Opioid funding: Some of the senators mentioned above are also concerned about reductions related to treatment for people addicted to opioids, a growing crisis in the nation, as part of the Medicaid cuts. The current Senate bill offers only $2 billion worth of funding, an amount that senators from states dealing with the crisis say is woefully inadequate.

Affordability: Conservatives say that the Senate bill doesn’t do enough to lower the cost of health insurance because, they argue, it keeps in place too many of the Affordable Care Act’s insurance coverage requirements. Sen. Ted Cruz, R-Texas, is proposing that states be allowed to adopt non-compliant health insurance plans with less coverage — or what would essentially be a catastrophic coverage plan. Many senators support this idea.

Is this an opening for bipartisanship?

Democrats say they’d be happy to work with Republicans on health care as long as they don’t repeal all of the Obamacare taxes or make large cuts to Medicaid, which are the two main components of the GOP bill.

Related: Is it Time to Find a Bipartisan Solution to Health Care?

Rank-and-file Republicans, including moderates like Sens. Collins and Murkowski and some conservatives like Sens. Lindsey Graham, R-S.C., and John McCain, R-Ariz., say that they’d be open to working with Democrats.

“It's certainly going to be difficult, but it's certainly worth a try,” said Collins. “It is never good to pass major legislation without the input in both parties. That was the mistake President Obama made with the Affordable Care Act, and I don't think we should repeat that mistake. “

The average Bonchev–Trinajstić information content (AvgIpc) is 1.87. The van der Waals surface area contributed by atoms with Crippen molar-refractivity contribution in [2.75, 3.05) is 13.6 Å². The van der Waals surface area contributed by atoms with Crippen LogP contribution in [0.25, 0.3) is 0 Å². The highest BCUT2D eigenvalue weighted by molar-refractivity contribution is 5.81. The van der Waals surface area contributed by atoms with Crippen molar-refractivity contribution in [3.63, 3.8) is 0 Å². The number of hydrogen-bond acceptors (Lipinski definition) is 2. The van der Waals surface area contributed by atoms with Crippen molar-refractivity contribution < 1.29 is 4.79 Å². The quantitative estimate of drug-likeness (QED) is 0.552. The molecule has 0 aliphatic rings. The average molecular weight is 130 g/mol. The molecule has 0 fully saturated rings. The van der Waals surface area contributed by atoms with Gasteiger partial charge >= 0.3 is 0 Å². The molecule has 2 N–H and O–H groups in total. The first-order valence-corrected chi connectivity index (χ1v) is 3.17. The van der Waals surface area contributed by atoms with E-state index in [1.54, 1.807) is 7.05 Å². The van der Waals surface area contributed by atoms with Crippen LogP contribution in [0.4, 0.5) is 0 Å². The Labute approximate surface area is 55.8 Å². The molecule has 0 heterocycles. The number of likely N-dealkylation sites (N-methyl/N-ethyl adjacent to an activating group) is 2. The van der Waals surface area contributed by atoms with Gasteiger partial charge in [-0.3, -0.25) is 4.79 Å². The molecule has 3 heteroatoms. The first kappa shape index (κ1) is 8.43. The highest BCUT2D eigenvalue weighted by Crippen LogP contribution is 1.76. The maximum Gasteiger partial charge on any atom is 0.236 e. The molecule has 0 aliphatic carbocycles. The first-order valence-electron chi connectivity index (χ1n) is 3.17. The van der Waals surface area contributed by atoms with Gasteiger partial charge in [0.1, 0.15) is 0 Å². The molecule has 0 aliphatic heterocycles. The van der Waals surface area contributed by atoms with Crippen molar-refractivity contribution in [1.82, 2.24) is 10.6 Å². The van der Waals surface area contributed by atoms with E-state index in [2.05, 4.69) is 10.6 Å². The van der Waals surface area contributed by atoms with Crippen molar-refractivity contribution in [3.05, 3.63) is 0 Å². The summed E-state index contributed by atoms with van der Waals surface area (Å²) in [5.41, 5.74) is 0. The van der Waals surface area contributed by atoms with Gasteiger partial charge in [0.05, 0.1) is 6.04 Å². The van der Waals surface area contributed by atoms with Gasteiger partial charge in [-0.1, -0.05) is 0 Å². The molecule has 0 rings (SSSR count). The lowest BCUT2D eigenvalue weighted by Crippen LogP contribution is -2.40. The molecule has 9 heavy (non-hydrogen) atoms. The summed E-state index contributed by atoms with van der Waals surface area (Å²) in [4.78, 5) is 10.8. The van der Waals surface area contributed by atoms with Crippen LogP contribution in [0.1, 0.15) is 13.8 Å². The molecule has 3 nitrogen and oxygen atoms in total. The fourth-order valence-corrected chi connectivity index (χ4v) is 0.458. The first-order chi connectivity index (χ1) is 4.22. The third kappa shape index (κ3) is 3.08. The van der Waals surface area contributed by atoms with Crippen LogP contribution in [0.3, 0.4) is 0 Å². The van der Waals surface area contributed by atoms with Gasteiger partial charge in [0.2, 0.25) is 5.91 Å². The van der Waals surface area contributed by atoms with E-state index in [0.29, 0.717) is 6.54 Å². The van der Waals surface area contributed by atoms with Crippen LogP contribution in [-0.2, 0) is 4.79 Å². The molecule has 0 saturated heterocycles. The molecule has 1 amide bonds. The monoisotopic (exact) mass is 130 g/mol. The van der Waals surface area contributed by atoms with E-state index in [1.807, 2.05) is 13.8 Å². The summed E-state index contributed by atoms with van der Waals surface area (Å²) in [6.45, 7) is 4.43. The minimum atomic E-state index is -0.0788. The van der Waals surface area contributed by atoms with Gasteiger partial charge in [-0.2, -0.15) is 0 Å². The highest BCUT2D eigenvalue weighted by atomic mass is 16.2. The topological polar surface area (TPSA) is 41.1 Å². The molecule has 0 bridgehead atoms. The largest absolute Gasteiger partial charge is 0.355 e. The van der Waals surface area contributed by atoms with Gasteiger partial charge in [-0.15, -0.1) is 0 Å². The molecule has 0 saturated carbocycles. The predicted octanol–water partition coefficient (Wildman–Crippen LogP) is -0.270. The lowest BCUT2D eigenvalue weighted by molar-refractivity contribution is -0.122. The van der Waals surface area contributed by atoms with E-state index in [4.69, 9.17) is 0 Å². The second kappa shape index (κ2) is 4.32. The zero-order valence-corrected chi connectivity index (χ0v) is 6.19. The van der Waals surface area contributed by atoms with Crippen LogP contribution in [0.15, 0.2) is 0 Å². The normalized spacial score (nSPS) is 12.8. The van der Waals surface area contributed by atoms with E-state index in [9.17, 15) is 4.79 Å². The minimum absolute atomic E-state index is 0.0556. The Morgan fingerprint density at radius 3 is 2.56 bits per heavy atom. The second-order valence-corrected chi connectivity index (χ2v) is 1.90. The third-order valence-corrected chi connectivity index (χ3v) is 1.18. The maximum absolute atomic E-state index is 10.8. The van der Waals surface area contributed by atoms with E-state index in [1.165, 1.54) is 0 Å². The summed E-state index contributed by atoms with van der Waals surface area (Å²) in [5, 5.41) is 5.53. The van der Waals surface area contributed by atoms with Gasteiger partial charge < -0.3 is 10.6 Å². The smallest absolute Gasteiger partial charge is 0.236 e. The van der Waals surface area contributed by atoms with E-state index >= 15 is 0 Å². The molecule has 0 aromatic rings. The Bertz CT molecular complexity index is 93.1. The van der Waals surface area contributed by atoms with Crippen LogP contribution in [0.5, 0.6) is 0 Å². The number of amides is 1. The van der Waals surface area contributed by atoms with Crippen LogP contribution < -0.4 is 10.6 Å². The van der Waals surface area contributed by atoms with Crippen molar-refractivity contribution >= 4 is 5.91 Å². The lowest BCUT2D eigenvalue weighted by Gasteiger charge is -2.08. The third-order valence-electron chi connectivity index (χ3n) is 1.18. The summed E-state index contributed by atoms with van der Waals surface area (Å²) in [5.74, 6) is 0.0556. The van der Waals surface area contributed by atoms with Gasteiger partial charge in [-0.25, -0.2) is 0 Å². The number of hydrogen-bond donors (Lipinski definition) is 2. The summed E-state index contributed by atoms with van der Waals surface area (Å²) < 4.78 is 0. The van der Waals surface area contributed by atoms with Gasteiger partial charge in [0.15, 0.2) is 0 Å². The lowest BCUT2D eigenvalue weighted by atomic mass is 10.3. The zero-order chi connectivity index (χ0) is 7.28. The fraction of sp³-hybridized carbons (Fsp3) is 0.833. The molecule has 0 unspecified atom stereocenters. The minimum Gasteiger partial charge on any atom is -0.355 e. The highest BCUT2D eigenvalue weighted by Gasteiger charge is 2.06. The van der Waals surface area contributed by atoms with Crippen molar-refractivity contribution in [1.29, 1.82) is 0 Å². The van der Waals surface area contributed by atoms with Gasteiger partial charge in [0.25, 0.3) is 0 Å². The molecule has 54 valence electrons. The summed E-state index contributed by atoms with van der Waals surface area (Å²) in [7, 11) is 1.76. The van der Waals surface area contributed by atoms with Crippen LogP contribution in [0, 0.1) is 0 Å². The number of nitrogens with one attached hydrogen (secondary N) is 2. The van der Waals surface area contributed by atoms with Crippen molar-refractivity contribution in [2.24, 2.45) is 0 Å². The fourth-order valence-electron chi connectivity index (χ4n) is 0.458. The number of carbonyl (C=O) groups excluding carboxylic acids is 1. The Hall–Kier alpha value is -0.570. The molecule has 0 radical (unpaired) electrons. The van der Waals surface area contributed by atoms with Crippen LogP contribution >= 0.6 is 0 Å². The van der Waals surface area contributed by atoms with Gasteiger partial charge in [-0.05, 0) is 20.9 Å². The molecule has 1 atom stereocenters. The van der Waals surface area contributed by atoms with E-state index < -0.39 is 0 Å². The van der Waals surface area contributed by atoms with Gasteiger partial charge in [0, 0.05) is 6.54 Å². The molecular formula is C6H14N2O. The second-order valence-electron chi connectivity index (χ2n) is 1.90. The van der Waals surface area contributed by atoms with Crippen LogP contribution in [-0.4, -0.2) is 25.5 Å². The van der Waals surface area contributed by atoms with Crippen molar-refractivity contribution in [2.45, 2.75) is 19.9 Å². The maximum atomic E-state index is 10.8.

But McConnell has all but closed the door on working with Democrats, even using the possibility as an argument to persuade Republicans to reach an agreement themselves.

“Either Republicans will agree to change the status quo or markets will continue to collapse and when I have to sit down with Sen. Schumer," McConnell told reporters Tuesday. "Any negotiation with Democrats will include none of the reforms that we would like to make both on the market side and the Medicaid side."

What is Trump doing?

McConnell has largely held the president at arm's-length during the Senate process, instead taking the main lead in working with his conference.

Trump, meanwhile, became more engaged this past weekend by calling some of the conservative members and meeting with Sen. Paul, though he convinced none of them to support the bill. Paul said that he believes Trump wants to make the bill more conservative. But after Trump met with almost all the GOP senators at the White House Tuesday for discussions on the bill, the moderates say that they think Trump has concerns similar to theirs, including that too many people will lose health care.

Publicly, Trump continues to talk of the issue with little specificity. The president spoke briefly Wednesday about the White House meeting.

"There was a great, great feeling in that room yesterday and what also came out is the fact that this health care would be so good, would be far better than Obamacare and would be much less expensive for the people and actually much less expensive also for the country. So those are a lot of good factors," he said. “Overall I have to tell you, this will be a tremendous plan … you’re going to have a lot of very, very happy people in this country if we can get it done.”

But some senators remain skeptical of the president's role in crafting the bill. When asked if Trump understands how complicated health care is, McCain demurred: "I don't know whether he does or not."

What if it fails?

If the Senate effort fails, Republicans and Democrats will likely have to come together and address the individual market in some rural areas where insurance companies have stopped or dramatically reduced their health coverage options.